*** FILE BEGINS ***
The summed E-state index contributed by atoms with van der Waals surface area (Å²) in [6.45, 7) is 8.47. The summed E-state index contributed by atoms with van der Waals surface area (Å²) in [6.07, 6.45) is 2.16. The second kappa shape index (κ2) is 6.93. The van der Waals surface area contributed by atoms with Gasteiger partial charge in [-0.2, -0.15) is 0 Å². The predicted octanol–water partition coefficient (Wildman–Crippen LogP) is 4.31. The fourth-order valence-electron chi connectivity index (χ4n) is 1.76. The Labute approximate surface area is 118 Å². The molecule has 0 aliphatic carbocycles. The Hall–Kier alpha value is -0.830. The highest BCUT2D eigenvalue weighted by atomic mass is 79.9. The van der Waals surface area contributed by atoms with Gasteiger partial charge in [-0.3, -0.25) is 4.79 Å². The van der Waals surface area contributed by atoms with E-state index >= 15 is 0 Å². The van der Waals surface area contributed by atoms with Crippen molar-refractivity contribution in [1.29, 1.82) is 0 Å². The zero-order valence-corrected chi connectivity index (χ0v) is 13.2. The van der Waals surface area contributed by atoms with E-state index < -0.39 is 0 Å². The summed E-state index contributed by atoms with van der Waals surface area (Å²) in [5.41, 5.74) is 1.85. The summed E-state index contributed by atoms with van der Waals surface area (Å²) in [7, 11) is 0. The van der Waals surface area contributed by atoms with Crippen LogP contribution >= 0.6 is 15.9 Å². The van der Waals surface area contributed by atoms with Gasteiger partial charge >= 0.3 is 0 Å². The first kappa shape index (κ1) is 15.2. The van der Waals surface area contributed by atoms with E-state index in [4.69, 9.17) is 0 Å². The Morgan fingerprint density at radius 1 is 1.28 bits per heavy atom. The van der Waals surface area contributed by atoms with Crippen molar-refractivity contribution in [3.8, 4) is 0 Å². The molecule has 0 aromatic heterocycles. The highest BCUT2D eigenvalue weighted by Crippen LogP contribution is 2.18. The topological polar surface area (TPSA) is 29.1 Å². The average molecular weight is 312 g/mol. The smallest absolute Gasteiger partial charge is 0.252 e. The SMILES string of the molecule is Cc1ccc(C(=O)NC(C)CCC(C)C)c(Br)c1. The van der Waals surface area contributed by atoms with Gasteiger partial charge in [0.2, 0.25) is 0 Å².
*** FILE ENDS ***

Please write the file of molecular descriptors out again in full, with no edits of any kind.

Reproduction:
The summed E-state index contributed by atoms with van der Waals surface area (Å²) in [6.45, 7) is 8.47. The summed E-state index contributed by atoms with van der Waals surface area (Å²) in [6.07, 6.45) is 2.16. The second kappa shape index (κ2) is 6.93. The van der Waals surface area contributed by atoms with Gasteiger partial charge in [-0.2, -0.15) is 0 Å². The predicted octanol–water partition coefficient (Wildman–Crippen LogP) is 4.31. The fourth-order valence-electron chi connectivity index (χ4n) is 1.76. The Labute approximate surface area is 118 Å². The molecule has 0 aliphatic carbocycles. The Hall–Kier alpha value is -0.830. The highest BCUT2D eigenvalue weighted by atomic mass is 79.9. The van der Waals surface area contributed by atoms with Gasteiger partial charge in [-0.3, -0.25) is 4.79 Å². The van der Waals surface area contributed by atoms with E-state index >= 15 is 0 Å². The van der Waals surface area contributed by atoms with Crippen molar-refractivity contribution in [1.29, 1.82) is 0 Å². The zero-order valence-corrected chi connectivity index (χ0v) is 13.2. The van der Waals surface area contributed by atoms with E-state index < -0.39 is 0 Å². The summed E-state index contributed by atoms with van der Waals surface area (Å²) in [5.41, 5.74) is 1.85. The summed E-state index contributed by atoms with van der Waals surface area (Å²) in [7, 11) is 0. The van der Waals surface area contributed by atoms with Crippen LogP contribution >= 0.6 is 15.9 Å². The van der Waals surface area contributed by atoms with Gasteiger partial charge >= 0.3 is 0 Å². The first kappa shape index (κ1) is 15.2. The van der Waals surface area contributed by atoms with E-state index in [4.69, 9.17) is 0 Å². The Morgan fingerprint density at radius 1 is 1.28 bits per heavy atom. The van der Waals surface area contributed by atoms with Crippen molar-refractivity contribution in [3.8, 4) is 0 Å². The molecule has 0 aromatic heterocycles. The highest BCUT2D eigenvalue weighted by Crippen LogP contribution is 2.18. The topological polar surface area (TPSA) is 29.1 Å². The average molecular weight is 312 g/mol. The smallest absolute Gasteiger partial charge is 0.252 e. The SMILES string of the molecule is Cc1ccc(C(=O)NC(C)CCC(C)C)c(Br)c1. The van der Waals surface area contributed by atoms with Gasteiger partial charge in [0.2, 0.25) is 0 Å².